Home Features Locking down a city of 25 million: life inside the windows of...

Locking down a city of 25 million: life inside the windows of Shanghai

For the people in Shanghai, the spring of 2022 is just out of reach, existing only on the other side of the window.

In the face of a growing COVID-19 outbreak, Shanghai officials instituted strict lockdown controls, confining 25 million residents to their homes since March 28.

The city fell silent apart from paramedics and police cars outside the windows. There were no cars or people on the streets.

This once bustling metropolis has hit the pause button.

JiaXing Guo, an international student at BYU-Idaho studying business management, is one of millions experiencing this lockdown. Guo has been in the apartment for four weeks so far.

“Life for me now is same and boring,” Guo said. “I wake up each day, repeating the exact same routine from the day before. Eat, exercise, take online classes, do homework, check the latest news and go back to bed.”

Guo said that life was normal at the beginning of the lockdown. Food and daily necessities were plentiful at home, but more than two weeks later, residents struggle to stretch their supplies and ration the little food that is available.

The frustrations of those in lockdown are rising. Supplies have started to run out.

Supplies residents received every week per family.
Supplies residents received every week per family. Photo credit: JiaXing Guo

“The hardest time for my family was when we only have two eggs, two potatoes and one bag of instant noodles left for the family of four,” Guo said, with tears in his eyes. “I’ve never thought that life would get so hard one day.”

Two and a half weeks into the lockdown, grocery delivery services became a lifeline for Shanghai residents.

These times are ingrained in Guo’s mind: Midnight, 5 a.m., 6 a.m., 7 a.m., 8:30 a.m., 9 a.m. For over a week in April, the 33-year-old Shanghai resident retrieved his phone during these five points every day to refresh different grocery delivery apps in hopes of grabbing a rare delivery slot.

Guo says that about 60% to 70% of his groceries have been purchased through online apps since the lockdown began. Without them, his whole family would have run out of food.

“It is not easy to keep this up,” said Wen Wang, Shanghai resident who shops online at 5 a.m.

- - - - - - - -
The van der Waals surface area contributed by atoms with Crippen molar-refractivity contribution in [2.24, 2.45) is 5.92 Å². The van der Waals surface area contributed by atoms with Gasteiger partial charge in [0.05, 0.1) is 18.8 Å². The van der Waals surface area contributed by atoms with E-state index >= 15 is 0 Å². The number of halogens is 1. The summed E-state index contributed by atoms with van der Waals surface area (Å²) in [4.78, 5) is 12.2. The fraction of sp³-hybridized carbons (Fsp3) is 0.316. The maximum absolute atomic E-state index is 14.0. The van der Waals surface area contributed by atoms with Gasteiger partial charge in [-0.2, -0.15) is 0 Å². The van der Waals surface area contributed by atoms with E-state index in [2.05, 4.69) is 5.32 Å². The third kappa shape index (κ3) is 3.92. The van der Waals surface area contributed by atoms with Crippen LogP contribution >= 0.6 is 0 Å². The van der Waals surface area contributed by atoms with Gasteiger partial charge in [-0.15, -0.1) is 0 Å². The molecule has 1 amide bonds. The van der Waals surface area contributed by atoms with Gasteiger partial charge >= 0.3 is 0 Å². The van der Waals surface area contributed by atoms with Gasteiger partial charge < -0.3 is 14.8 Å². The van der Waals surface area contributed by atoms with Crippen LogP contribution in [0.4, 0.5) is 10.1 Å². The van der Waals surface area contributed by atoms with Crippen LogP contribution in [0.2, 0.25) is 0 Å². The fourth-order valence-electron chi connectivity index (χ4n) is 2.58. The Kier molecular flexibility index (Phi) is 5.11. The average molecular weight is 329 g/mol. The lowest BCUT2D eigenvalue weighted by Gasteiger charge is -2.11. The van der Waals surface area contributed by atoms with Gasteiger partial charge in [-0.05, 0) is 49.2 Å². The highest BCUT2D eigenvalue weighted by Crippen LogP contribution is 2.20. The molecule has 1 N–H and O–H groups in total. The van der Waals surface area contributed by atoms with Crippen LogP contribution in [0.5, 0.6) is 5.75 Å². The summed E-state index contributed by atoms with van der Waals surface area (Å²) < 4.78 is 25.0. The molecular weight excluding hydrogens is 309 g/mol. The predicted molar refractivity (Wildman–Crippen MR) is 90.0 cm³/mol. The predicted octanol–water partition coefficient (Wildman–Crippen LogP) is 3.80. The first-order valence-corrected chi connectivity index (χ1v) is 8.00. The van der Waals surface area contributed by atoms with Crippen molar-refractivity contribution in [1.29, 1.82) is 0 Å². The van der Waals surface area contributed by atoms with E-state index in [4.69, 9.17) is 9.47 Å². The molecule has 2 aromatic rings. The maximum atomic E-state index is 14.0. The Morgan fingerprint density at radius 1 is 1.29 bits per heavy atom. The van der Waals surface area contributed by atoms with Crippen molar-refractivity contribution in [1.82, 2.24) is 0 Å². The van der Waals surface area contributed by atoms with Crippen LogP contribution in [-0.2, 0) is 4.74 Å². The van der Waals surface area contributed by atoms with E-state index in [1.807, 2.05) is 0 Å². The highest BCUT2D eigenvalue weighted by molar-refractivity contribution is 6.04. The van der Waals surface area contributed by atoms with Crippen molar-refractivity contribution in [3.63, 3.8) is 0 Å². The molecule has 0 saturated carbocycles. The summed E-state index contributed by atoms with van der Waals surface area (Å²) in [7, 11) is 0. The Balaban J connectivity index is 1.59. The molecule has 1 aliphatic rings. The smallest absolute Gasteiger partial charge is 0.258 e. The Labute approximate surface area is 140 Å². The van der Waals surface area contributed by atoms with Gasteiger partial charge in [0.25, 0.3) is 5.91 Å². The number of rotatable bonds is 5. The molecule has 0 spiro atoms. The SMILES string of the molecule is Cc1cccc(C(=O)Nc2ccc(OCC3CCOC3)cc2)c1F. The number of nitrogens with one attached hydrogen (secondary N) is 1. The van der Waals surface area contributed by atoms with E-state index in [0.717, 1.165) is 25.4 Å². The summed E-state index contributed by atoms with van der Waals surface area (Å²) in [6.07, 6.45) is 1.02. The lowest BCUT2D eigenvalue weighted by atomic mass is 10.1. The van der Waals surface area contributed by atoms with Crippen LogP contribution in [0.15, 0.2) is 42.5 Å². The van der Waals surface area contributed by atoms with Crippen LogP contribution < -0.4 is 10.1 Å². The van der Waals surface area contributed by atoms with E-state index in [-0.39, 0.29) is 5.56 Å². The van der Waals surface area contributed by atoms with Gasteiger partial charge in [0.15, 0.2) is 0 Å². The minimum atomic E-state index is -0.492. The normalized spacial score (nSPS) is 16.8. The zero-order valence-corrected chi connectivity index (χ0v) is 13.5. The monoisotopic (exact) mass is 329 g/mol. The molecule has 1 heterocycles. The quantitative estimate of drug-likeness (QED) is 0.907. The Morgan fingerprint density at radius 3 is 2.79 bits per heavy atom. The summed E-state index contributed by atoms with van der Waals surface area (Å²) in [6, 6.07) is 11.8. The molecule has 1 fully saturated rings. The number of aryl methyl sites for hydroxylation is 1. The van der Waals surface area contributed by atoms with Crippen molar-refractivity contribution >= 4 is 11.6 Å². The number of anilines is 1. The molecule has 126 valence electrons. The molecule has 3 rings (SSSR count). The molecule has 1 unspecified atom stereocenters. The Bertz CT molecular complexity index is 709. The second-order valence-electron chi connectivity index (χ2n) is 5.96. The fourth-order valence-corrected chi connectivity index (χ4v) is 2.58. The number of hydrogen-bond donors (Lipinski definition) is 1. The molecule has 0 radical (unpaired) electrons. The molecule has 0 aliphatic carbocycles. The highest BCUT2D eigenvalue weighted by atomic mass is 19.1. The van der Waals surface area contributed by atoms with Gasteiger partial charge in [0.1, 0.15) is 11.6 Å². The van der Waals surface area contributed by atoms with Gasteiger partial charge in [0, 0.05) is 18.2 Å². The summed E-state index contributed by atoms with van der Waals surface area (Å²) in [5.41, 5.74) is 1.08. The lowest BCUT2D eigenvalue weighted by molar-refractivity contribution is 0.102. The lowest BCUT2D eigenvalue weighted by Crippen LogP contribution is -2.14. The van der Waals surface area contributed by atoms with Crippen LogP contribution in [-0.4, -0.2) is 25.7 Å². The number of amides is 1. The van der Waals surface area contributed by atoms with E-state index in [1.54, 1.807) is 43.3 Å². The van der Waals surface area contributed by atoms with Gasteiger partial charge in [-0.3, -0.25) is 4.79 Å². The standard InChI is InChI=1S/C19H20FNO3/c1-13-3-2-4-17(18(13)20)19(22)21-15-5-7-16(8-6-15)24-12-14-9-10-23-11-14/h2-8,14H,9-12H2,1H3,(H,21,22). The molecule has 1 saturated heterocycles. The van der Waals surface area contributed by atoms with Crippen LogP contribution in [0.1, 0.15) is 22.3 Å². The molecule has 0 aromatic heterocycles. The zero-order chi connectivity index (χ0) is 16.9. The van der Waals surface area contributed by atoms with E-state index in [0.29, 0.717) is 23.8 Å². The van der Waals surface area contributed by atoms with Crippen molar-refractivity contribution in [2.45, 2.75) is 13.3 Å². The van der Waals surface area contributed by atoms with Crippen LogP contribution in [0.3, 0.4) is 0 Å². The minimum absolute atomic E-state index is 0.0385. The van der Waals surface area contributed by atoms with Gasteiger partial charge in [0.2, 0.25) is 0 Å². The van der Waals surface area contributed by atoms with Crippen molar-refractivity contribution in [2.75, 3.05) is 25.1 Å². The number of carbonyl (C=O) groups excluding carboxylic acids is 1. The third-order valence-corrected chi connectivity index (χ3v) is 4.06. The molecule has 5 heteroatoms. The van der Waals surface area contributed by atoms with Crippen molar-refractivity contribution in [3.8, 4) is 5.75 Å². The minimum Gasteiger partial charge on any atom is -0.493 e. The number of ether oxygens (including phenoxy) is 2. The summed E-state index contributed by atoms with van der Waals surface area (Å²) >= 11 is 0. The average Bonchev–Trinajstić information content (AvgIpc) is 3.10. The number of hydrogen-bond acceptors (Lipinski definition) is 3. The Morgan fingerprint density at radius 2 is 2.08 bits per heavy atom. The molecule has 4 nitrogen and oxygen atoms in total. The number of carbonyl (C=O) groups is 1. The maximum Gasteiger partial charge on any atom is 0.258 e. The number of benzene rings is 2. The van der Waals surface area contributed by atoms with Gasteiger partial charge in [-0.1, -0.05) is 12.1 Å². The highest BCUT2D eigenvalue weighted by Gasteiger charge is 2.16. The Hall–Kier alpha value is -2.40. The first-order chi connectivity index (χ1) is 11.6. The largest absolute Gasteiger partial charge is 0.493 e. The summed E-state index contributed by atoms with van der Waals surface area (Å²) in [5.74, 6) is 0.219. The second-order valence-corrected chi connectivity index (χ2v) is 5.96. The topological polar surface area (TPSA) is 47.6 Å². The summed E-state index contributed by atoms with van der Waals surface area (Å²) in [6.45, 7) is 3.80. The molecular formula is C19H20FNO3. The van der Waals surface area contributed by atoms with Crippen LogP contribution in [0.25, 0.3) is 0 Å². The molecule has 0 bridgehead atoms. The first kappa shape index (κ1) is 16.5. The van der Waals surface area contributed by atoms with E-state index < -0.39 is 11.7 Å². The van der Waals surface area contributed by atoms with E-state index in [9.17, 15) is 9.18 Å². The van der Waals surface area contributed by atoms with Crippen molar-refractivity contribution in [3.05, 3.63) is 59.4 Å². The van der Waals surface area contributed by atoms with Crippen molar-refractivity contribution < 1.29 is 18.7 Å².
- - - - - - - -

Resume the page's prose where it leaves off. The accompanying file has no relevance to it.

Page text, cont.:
He has been doing this for 46 days into the lockdown.

The luckiest thing during lockdown was a fridge full of food
The luckiest thing during lockdown was a fridge full of food. Photo credit: Wen Wang

“We read on the news there is enough (food), but we just can’t buy it,” Wang said. “If you are one minute late to the grocery shopping app, it says today’s orders are filled.”

People living in Shanghai, a first-tier city in China, have never been so appreciative of food and supplies. Residents are now more frightened of the country’s COVID-Zero cases policy than of the virus itself.

Until case numbers are under control, it doesn’t seem as though the country has any plans to end the lockdowns, meaning it could be some time before the millions of residents in Shanghai are able to freely leave their homes again.

For those living inside the window, their desire to regain their freedom and reunite with their loved ones grows stronger every day.

RELATED ARTICLES

Asian restaurant “Red 8” opens near Fat Cats

The restaurant offers classic Chinese food and sushi along with some house originals.

Column: Why I transferred to BYU-I

I chose to transfer from Utah State University to BYU-Idaho because of nothing more than a subtle impression and desire for change.

Power in small numbers: Deaf culture shines through in the ASL workshop

The American Sign Language workshop known as 'Talking Hands' is located at the Gordon B. Hinkley building in room 286 at 7 p.m. on Tuesdays.

Most Popular

BYU-Idaho web development team wins national award

After winning at the state competition in March, the Website Development and Design team from BYU-Idaho went on to win first place at the BPA Post-Secondary Nationals in Dallas, Texas.

Rigby Bull Wars entertains a large crowd

Every seat was filled at the Rigby Rodeo Grounds for the annual event of the Rigby Bull Wars.

Asian restaurant “Red 8” opens near Fat Cats

The restaurant offers classic Chinese food and sushi along with some house originals.

Rexburg celebrates “Flow-bor Day”

April showers brings May flowers for Rexburg.

Recent Comments